"With Ocean's, a major national brand, committing to source from better fisheries for all its products, there is a real opportunity for major positive change in tuna aisles across Canada," added King. "Offering one responsibly-caught product doesn't go far enough. While change does not happen overnight, various companies have stalled too long in ensuring their supply chains aren't putting vulnerable ocean life and seafood workers, at risk."
In-store surveys conducted across the 10 ranked supermarket chains found that products labeled with a more sustainable fishing method were not easy to find across the board. Responsibly-caught products were reported to be more available and prominent in Whole Foods, Federated Co-operatives (Co-op), Overwaitea Food Group owned stores, Choices Markets and Costco than in the three biggest Canadian chains—Loblaw, Sobeys and Metro. People reported the worst experiences in Walmart and Longo's, with Longo's surveys revealing no eco options available. Surveys also revealed that Clover Leaf—a brand with no visible eco options under its flagship brand—took up more shelf space at poorly rated chains, whereas more favorably rated chains had responsibly-caught house brands or Ocean's, a brand with various responsibly-caught products, as the most prominent products featured.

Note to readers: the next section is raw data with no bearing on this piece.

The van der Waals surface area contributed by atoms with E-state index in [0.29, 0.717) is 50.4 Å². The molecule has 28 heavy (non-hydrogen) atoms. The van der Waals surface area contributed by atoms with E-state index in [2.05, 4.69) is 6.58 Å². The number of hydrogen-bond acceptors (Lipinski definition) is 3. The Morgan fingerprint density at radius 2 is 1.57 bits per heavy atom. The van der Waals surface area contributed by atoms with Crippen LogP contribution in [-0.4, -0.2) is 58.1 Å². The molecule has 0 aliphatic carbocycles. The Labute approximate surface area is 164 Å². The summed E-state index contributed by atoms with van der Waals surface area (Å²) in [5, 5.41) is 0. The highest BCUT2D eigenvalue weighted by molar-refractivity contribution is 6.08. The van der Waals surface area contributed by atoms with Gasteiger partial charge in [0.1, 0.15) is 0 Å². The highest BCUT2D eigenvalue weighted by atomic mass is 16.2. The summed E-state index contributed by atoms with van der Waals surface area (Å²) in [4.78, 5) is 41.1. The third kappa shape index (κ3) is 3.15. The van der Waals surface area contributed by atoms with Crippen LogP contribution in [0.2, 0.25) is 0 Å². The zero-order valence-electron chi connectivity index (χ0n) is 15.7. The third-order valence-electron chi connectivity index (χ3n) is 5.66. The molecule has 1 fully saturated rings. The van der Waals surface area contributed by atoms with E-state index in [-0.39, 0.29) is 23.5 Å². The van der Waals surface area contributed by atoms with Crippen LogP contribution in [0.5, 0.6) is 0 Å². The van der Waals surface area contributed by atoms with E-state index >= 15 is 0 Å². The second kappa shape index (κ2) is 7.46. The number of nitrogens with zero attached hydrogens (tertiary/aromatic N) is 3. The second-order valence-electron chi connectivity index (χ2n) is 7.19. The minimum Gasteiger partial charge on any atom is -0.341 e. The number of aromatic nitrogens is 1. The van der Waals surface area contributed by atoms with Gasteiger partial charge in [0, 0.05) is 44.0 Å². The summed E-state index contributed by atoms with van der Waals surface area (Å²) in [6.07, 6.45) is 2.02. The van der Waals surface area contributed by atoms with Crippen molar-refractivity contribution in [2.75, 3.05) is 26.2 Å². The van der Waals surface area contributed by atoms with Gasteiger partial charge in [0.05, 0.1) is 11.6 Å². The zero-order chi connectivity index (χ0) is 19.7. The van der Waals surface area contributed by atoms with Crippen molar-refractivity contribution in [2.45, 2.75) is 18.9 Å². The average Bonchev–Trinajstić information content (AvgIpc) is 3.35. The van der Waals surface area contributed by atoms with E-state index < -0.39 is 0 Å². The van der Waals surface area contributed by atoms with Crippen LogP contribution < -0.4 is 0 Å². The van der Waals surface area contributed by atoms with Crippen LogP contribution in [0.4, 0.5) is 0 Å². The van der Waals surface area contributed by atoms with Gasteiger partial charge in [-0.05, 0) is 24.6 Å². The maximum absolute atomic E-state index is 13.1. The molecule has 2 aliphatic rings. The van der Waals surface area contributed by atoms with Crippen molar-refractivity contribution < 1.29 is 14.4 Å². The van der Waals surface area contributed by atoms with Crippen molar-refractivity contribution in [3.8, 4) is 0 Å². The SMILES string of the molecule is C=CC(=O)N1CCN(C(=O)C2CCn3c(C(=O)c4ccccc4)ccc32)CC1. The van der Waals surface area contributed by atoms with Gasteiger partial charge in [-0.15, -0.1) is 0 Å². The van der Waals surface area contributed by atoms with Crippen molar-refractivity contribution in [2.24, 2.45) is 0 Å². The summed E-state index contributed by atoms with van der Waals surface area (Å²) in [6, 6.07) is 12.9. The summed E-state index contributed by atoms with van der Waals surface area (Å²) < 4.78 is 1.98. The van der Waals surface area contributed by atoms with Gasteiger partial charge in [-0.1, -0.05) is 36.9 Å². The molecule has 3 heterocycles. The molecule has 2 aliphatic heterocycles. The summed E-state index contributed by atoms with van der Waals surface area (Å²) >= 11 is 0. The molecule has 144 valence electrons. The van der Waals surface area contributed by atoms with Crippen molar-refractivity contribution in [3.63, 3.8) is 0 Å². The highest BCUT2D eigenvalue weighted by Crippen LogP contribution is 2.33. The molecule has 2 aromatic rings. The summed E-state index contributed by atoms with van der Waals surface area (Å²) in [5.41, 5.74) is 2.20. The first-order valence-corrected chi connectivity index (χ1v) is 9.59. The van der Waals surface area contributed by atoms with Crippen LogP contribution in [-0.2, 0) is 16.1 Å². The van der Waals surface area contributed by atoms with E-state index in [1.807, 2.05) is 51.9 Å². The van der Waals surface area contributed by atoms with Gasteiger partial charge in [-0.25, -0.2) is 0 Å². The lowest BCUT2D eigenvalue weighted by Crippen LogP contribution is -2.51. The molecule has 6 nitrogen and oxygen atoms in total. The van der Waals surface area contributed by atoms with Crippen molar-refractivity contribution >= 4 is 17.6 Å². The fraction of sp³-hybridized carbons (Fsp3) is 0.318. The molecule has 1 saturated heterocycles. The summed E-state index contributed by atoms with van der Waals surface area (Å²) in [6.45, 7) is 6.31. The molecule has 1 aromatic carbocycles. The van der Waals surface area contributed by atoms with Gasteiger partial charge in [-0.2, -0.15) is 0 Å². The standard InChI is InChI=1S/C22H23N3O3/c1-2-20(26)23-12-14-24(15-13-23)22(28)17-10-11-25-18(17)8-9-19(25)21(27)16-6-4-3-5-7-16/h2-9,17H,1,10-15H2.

Greenpeace is calling on tuna buyers in key global markets to only source responsibly-caught and traceable tuna to help protect marine biodiversity and ensure seafood worker safety. Poor supply chain transparency, weak fisheries management and problematic practices such as transshipment at sea continue to create the conditions for illegal and destructive practices.
Shoppers seeking guidance in the tuna aisle are encouraged to consult the ranking and the newly updated Tuna Guide for Healthier Oceans that rates dozens of products beyond the 17 ranked companies.
EcoWatch Daily Newsletter